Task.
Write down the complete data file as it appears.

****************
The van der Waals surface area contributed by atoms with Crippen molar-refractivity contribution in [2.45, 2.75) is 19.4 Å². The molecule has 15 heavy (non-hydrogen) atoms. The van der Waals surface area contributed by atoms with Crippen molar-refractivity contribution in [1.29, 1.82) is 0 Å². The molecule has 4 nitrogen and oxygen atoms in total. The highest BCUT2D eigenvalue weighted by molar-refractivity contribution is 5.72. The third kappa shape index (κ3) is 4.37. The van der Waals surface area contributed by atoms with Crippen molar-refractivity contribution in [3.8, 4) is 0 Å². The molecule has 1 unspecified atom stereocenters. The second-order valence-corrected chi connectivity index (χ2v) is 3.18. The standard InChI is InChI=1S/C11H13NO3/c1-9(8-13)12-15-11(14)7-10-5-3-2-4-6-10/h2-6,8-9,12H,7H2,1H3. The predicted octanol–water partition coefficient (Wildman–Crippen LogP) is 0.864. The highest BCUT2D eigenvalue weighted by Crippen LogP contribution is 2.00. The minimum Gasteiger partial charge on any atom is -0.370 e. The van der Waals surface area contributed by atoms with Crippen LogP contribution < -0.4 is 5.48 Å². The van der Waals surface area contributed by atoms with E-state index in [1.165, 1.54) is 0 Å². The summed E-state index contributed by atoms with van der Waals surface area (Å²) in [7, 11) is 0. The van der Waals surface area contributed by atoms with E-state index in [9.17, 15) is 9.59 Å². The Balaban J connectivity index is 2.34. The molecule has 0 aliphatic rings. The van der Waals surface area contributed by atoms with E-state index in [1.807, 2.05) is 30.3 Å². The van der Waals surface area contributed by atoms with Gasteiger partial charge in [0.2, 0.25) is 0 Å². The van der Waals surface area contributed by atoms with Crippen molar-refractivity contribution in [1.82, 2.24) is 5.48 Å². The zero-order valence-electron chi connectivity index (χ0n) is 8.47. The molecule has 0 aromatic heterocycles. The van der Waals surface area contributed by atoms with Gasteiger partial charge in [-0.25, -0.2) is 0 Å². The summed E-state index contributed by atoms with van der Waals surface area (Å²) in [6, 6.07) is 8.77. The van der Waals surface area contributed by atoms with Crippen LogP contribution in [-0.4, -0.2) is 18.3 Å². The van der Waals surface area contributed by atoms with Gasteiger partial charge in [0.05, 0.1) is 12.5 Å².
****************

The van der Waals surface area contributed by atoms with Crippen molar-refractivity contribution in [2.45, 2.75) is 19.4 Å². The molecule has 15 heavy (non-hydrogen) atoms. The van der Waals surface area contributed by atoms with Crippen molar-refractivity contribution in [1.29, 1.82) is 0 Å². The molecule has 4 nitrogen and oxygen atoms in total. The highest BCUT2D eigenvalue weighted by molar-refractivity contribution is 5.72. The third kappa shape index (κ3) is 4.37. The van der Waals surface area contributed by atoms with Crippen molar-refractivity contribution in [3.8, 4) is 0 Å². The molecule has 1 unspecified atom stereocenters. The second-order valence-corrected chi connectivity index (χ2v) is 3.18. The standard InChI is InChI=1S/C11H13NO3/c1-9(8-13)12-15-11(14)7-10-5-3-2-4-6-10/h2-6,8-9,12H,7H2,1H3. The predicted octanol–water partition coefficient (Wildman–Crippen LogP) is 0.864. The highest BCUT2D eigenvalue weighted by Crippen LogP contribution is 2.00. The minimum Gasteiger partial charge on any atom is -0.370 e. The van der Waals surface area contributed by atoms with Crippen LogP contribution < -0.4 is 5.48 Å². The van der Waals surface area contributed by atoms with E-state index in [1.165, 1.54) is 0 Å². The summed E-state index contributed by atoms with van der Waals surface area (Å²) in [7, 11) is 0. The van der Waals surface area contributed by atoms with E-state index in [9.17, 15) is 9.59 Å². The Balaban J connectivity index is 2.34. The molecule has 0 aliphatic rings. The van der Waals surface area contributed by atoms with E-state index in [1.807, 2.05) is 30.3 Å². The van der Waals surface area contributed by atoms with Gasteiger partial charge in [0.2, 0.25) is 0 Å². The van der Waals surface area contributed by atoms with Crippen molar-refractivity contribution in [1.82, 2.24) is 5.48 Å². The zero-order valence-electron chi connectivity index (χ0n) is 8.47. The molecule has 0 aromatic heterocycles. The van der Waals surface area contributed by atoms with Gasteiger partial charge in [-0.25, -0.2) is 0 Å². The summed E-state index contributed by atoms with van der Waals surface area (Å²) in [6, 6.07) is 8.77. The van der Waals surface area contributed by atoms with Crippen LogP contribution in [-0.4, -0.2) is 18.3 Å². The van der Waals surface area contributed by atoms with Gasteiger partial charge in [0.05, 0.1) is 12.5 Å².